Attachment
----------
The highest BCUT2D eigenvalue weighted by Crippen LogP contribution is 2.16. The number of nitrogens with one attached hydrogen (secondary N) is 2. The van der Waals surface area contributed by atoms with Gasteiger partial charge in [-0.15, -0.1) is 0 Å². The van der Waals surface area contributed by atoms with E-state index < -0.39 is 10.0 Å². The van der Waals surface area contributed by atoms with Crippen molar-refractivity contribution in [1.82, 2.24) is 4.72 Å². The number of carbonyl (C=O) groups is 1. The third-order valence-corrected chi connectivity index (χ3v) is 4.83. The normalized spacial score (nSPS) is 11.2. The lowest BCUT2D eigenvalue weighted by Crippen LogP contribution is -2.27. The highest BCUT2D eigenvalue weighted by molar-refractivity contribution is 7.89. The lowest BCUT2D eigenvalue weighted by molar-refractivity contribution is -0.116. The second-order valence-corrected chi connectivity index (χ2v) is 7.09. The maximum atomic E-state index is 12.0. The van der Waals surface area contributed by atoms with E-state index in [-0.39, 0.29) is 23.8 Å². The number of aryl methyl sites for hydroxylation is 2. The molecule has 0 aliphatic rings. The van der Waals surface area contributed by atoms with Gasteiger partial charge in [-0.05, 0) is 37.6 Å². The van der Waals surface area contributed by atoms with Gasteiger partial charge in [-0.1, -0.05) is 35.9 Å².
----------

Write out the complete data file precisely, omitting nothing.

The highest BCUT2D eigenvalue weighted by Crippen LogP contribution is 2.16. The number of nitrogens with one attached hydrogen (secondary N) is 2. The van der Waals surface area contributed by atoms with Gasteiger partial charge in [-0.15, -0.1) is 0 Å². The van der Waals surface area contributed by atoms with E-state index < -0.39 is 10.0 Å². The van der Waals surface area contributed by atoms with Crippen molar-refractivity contribution in [1.82, 2.24) is 4.72 Å². The number of carbonyl (C=O) groups is 1. The third-order valence-corrected chi connectivity index (χ3v) is 4.83. The normalized spacial score (nSPS) is 11.2. The lowest BCUT2D eigenvalue weighted by Crippen LogP contribution is -2.27. The highest BCUT2D eigenvalue weighted by molar-refractivity contribution is 7.89. The lowest BCUT2D eigenvalue weighted by molar-refractivity contribution is -0.116. The second-order valence-corrected chi connectivity index (χ2v) is 7.09. The maximum atomic E-state index is 12.0. The van der Waals surface area contributed by atoms with E-state index in [-0.39, 0.29) is 23.8 Å². The number of aryl methyl sites for hydroxylation is 2. The molecule has 0 aliphatic rings. The van der Waals surface area contributed by atoms with Gasteiger partial charge in [-0.05, 0) is 37.6 Å². The van der Waals surface area contributed by atoms with Gasteiger partial charge in [-0.1, -0.05) is 35.9 Å².